Carel, who works in human resources, was accepted in October 2020. (As Kennedy was furloughed at the time she was not eligible for the program, but in some cases both partners are accepted.) Now the couple resides in the heart of the city with their 4-year-old standard poodle named Onyx, starting an Insta to document the journey. Below, Carel discusses the decision to relocate for cash. As told to Vanita Salisbury.
I think my parents instilled wanderlust in me.
I’m originally from Jamaica and moved to the US when I was nine, with a stop in England. We lived all over SoCal: San Pedro, Harbor City, Lawndale… my parents don’t know how to sit still. Kennedy, my partner, is from Oklahoma City. She’s American through and through. We met in 2014 on tumblr, which is like the gayest thing ever, so god bless us I guess.
We ended up settling up in Dallas after I finished college. Dallas was just a little bit too big. We lived near Plano, but all of the people our age were hanging out downtown, half an hour away. Then we moved closer to downtown, but I was half an hour away from my job. No matter where we moved we were still far from something.
I was working in human resources, and because of the virus my company started to downsize. So I was already applying for jobs, and got my current job with a software company, right before I got the notice that I was accepted into the Tulsa Remote program.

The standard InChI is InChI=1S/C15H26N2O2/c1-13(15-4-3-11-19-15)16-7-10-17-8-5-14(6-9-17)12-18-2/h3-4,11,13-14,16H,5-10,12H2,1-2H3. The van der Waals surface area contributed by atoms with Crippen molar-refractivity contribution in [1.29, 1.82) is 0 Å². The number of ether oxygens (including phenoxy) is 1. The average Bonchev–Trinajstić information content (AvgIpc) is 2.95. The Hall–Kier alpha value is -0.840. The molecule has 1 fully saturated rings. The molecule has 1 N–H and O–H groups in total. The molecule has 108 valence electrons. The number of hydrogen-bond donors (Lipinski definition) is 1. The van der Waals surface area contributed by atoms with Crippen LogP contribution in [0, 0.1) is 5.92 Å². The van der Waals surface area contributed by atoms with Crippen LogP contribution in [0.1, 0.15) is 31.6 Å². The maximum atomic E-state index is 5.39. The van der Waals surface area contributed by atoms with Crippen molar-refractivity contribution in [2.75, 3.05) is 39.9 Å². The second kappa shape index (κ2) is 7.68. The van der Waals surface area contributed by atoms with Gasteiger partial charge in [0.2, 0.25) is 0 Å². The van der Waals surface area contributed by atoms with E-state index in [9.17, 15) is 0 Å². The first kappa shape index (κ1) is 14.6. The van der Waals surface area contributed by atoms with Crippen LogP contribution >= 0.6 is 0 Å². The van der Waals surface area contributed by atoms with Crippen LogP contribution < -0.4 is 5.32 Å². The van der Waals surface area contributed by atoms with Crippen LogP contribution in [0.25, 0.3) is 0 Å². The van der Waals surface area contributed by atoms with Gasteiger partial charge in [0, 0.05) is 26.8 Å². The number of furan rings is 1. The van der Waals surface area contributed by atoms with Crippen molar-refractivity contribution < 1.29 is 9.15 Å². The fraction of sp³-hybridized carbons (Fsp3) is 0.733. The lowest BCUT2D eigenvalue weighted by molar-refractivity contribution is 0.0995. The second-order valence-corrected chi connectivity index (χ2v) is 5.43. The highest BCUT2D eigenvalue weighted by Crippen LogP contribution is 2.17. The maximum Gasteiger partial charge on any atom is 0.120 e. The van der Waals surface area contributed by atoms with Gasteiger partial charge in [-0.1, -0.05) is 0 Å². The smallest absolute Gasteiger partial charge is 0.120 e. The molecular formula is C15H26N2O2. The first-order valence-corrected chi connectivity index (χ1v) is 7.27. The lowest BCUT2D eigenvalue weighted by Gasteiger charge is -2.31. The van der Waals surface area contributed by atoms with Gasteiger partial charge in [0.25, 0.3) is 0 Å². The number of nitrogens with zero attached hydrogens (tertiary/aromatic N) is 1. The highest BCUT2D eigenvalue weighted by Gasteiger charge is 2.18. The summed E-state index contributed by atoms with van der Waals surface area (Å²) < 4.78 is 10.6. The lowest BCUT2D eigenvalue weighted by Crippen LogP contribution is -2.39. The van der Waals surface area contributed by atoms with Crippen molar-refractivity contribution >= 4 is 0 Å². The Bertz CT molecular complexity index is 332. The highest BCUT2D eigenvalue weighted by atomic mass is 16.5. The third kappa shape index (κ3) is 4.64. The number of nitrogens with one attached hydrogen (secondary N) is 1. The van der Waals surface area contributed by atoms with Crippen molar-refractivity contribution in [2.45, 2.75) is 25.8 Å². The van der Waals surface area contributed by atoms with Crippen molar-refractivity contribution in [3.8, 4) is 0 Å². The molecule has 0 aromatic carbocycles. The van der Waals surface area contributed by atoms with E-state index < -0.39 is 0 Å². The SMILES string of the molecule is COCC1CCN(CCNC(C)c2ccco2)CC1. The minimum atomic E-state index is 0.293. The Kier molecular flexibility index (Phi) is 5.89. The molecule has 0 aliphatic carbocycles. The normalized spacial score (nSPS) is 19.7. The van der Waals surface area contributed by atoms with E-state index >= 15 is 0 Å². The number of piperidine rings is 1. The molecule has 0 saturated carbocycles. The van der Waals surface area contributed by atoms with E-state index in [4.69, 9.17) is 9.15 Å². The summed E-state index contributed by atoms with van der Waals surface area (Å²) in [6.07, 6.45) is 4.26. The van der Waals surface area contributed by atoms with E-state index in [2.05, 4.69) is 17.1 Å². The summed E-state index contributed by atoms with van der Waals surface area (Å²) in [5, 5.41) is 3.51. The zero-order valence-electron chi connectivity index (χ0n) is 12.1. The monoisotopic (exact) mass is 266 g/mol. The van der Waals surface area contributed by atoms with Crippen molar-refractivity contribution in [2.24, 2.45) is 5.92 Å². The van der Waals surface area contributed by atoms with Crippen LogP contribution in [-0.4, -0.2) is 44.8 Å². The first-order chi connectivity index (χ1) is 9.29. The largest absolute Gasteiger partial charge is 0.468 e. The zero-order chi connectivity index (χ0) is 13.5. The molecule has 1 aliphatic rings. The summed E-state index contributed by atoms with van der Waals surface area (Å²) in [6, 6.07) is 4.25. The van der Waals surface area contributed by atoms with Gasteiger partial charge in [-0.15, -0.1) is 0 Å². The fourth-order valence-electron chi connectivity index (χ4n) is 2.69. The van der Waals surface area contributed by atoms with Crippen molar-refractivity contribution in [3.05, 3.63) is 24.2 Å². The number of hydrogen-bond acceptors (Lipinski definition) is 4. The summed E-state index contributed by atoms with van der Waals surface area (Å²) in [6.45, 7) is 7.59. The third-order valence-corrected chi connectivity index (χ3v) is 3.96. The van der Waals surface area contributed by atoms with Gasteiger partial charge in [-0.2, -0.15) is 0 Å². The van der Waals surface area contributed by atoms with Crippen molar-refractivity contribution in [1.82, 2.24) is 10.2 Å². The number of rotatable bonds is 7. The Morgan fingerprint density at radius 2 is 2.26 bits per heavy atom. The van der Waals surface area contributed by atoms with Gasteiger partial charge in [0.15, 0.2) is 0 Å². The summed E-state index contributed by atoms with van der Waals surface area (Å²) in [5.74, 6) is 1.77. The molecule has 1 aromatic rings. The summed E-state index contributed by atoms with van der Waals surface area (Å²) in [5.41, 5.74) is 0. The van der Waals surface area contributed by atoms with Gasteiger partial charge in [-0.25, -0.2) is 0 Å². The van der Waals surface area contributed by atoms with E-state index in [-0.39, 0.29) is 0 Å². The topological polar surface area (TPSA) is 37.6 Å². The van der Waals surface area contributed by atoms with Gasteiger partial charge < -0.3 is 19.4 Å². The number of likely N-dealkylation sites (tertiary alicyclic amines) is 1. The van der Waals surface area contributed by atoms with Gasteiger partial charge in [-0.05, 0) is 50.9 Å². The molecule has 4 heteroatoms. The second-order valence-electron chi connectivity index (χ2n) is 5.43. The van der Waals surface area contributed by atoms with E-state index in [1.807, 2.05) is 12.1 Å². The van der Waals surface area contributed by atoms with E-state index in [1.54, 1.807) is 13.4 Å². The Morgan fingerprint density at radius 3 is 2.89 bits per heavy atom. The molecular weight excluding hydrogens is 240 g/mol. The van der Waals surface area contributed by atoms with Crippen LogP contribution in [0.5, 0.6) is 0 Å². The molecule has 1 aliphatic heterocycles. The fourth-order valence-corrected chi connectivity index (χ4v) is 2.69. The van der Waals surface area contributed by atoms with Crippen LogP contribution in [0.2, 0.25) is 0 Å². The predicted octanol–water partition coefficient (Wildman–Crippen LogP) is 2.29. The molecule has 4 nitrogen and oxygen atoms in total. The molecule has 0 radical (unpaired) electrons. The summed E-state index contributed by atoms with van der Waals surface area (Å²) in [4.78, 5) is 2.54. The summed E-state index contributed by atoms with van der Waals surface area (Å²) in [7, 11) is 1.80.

I knew even before I applied that I didn’t want to stay in Dallas. Making the decision to apply to Tulsa Remote was not so much, ‘Oh we should go to Tulsa,’ but more ‘We’re both young, we don’t have any kids.” I work from home and at the time Kennedy was furloughed, so we were in a good spot to go somewhere else and try something new. And as a Black, queer immigrant, going somewhere where people are inclusive is a really high priority for me.
We let go of a lot of norms in 2020: like shaking hands, wearing pants, and (most importantly) working in an office. You’re no longer tied to a commute — so why should you be tied to one place? Enter: Landing, the startup that’s reinventing apartment living. Thanks to its network of fully furnished (and unfurnished) apartments across the country, you can have the freedom to live (and work) practically anywhere. With perks like a 24/7 online member support, fast and easy lease transfers, and waived security deposits, you’ll have more flexibility than ever before, too.
Funnily enough, I started looking into remote work programs like this because of Bermuda. Bermuda has a program where if you’re a work from home employee or a completely remote student they’ll allow you to live on the island. But my partner does not have a passport! So I looked into other places. Tulsa Remote is just for a year, you get $10,000 in total, and even if I hated Tulsa there’s no way the amount of hatred could outdo the fact that they are paying me to live here.
You get $2,500—and a six month window—to move. Then they give $500 a month for 12 months, and then at the end of the year we get $1,500. You can’t live in a neighboring city or suburb; they send the money directly to your address, so if you don’t live in the place where you say you live, you won’t be getting that check.
The low cost of living is wild. You can get a three bedroom duplex here for between $700 and $900 a month. It’s absolutely crazy. For a one-bedroom in Dallas we were paying almost $1,400. You could get a whole house here for that.